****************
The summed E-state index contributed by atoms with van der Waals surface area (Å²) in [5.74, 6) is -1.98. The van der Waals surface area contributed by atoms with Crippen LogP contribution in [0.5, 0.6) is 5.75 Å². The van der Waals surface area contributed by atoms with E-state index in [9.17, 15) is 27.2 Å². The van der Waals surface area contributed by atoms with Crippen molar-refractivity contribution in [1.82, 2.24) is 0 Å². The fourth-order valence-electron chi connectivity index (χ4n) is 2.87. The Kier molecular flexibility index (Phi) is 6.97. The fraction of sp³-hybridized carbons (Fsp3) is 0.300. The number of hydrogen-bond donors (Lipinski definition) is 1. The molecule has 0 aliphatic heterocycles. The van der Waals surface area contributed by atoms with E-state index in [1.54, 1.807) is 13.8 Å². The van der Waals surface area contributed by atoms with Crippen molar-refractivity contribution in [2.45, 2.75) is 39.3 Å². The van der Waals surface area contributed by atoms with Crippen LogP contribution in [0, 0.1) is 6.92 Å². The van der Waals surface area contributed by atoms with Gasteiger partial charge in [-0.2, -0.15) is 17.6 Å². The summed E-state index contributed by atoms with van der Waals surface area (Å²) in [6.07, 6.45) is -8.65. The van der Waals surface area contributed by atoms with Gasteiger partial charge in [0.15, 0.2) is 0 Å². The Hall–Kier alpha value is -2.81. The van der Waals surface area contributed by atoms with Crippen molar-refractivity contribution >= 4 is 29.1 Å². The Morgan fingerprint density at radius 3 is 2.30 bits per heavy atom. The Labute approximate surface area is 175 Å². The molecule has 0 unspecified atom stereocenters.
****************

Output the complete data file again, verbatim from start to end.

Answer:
The summed E-state index contributed by atoms with van der Waals surface area (Å²) in [5.74, 6) is -1.98. The van der Waals surface area contributed by atoms with Crippen LogP contribution in [0.5, 0.6) is 5.75 Å². The van der Waals surface area contributed by atoms with E-state index in [9.17, 15) is 27.2 Å². The van der Waals surface area contributed by atoms with Crippen molar-refractivity contribution in [1.82, 2.24) is 0 Å². The fourth-order valence-electron chi connectivity index (χ4n) is 2.87. The Kier molecular flexibility index (Phi) is 6.97. The fraction of sp³-hybridized carbons (Fsp3) is 0.300. The number of hydrogen-bond donors (Lipinski definition) is 1. The molecule has 0 aliphatic heterocycles. The van der Waals surface area contributed by atoms with E-state index in [1.54, 1.807) is 13.8 Å². The van der Waals surface area contributed by atoms with Crippen molar-refractivity contribution in [2.45, 2.75) is 39.3 Å². The van der Waals surface area contributed by atoms with Crippen LogP contribution in [0, 0.1) is 6.92 Å². The van der Waals surface area contributed by atoms with Gasteiger partial charge in [-0.2, -0.15) is 17.6 Å². The summed E-state index contributed by atoms with van der Waals surface area (Å²) in [6.07, 6.45) is -8.65. The van der Waals surface area contributed by atoms with Gasteiger partial charge in [0.15, 0.2) is 0 Å². The Hall–Kier alpha value is -2.81. The van der Waals surface area contributed by atoms with Crippen molar-refractivity contribution >= 4 is 29.1 Å². The Morgan fingerprint density at radius 3 is 2.30 bits per heavy atom. The Labute approximate surface area is 175 Å². The molecule has 0 unspecified atom stereocenters.